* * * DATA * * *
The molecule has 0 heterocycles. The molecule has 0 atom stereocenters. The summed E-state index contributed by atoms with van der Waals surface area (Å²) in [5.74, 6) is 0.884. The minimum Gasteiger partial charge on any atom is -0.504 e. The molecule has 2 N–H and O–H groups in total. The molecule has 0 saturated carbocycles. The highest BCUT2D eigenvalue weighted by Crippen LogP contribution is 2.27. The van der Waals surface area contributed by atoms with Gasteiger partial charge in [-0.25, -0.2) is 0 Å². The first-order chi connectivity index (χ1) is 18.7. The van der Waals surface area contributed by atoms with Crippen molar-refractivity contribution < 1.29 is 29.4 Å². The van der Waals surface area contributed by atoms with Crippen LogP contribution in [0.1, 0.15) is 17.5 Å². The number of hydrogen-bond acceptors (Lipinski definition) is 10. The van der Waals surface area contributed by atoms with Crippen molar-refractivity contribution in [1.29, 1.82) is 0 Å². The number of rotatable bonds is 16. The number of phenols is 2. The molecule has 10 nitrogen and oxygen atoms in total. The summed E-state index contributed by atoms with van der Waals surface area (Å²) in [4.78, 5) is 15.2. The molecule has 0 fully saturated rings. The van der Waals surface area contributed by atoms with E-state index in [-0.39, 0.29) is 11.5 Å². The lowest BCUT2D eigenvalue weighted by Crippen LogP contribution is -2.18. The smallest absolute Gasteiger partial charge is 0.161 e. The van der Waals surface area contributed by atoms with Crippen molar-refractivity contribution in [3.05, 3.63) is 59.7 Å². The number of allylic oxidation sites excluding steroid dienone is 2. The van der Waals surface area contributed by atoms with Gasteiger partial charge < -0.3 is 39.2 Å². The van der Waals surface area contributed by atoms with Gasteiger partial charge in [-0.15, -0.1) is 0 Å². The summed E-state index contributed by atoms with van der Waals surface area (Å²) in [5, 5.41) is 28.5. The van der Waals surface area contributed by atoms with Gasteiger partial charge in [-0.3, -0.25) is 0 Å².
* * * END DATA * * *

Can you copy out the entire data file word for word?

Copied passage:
The molecule has 0 heterocycles. The molecule has 0 atom stereocenters. The summed E-state index contributed by atoms with van der Waals surface area (Å²) in [5.74, 6) is 0.884. The minimum Gasteiger partial charge on any atom is -0.504 e. The molecule has 2 N–H and O–H groups in total. The molecule has 0 saturated carbocycles. The highest BCUT2D eigenvalue weighted by Crippen LogP contribution is 2.27. The van der Waals surface area contributed by atoms with Gasteiger partial charge in [-0.25, -0.2) is 0 Å². The first-order chi connectivity index (χ1) is 18.7. The van der Waals surface area contributed by atoms with Crippen molar-refractivity contribution < 1.29 is 29.4 Å². The van der Waals surface area contributed by atoms with Crippen LogP contribution in [0.1, 0.15) is 17.5 Å². The number of hydrogen-bond acceptors (Lipinski definition) is 10. The van der Waals surface area contributed by atoms with Crippen molar-refractivity contribution in [1.29, 1.82) is 0 Å². The number of rotatable bonds is 16. The number of phenols is 2. The molecule has 10 nitrogen and oxygen atoms in total. The summed E-state index contributed by atoms with van der Waals surface area (Å²) in [4.78, 5) is 15.2. The molecule has 0 fully saturated rings. The van der Waals surface area contributed by atoms with E-state index in [-0.39, 0.29) is 11.5 Å². The lowest BCUT2D eigenvalue weighted by Crippen LogP contribution is -2.18. The smallest absolute Gasteiger partial charge is 0.161 e. The van der Waals surface area contributed by atoms with Crippen molar-refractivity contribution in [3.05, 3.63) is 59.7 Å². The number of allylic oxidation sites excluding steroid dienone is 2. The van der Waals surface area contributed by atoms with Gasteiger partial charge < -0.3 is 39.2 Å². The van der Waals surface area contributed by atoms with Gasteiger partial charge in [-0.15, -0.1) is 0 Å². The summed E-state index contributed by atoms with van der Waals surface area (Å²) in [5, 5.41) is 28.5. The van der Waals surface area contributed by atoms with Gasteiger partial charge in [-0.3, -0.25) is 0 Å².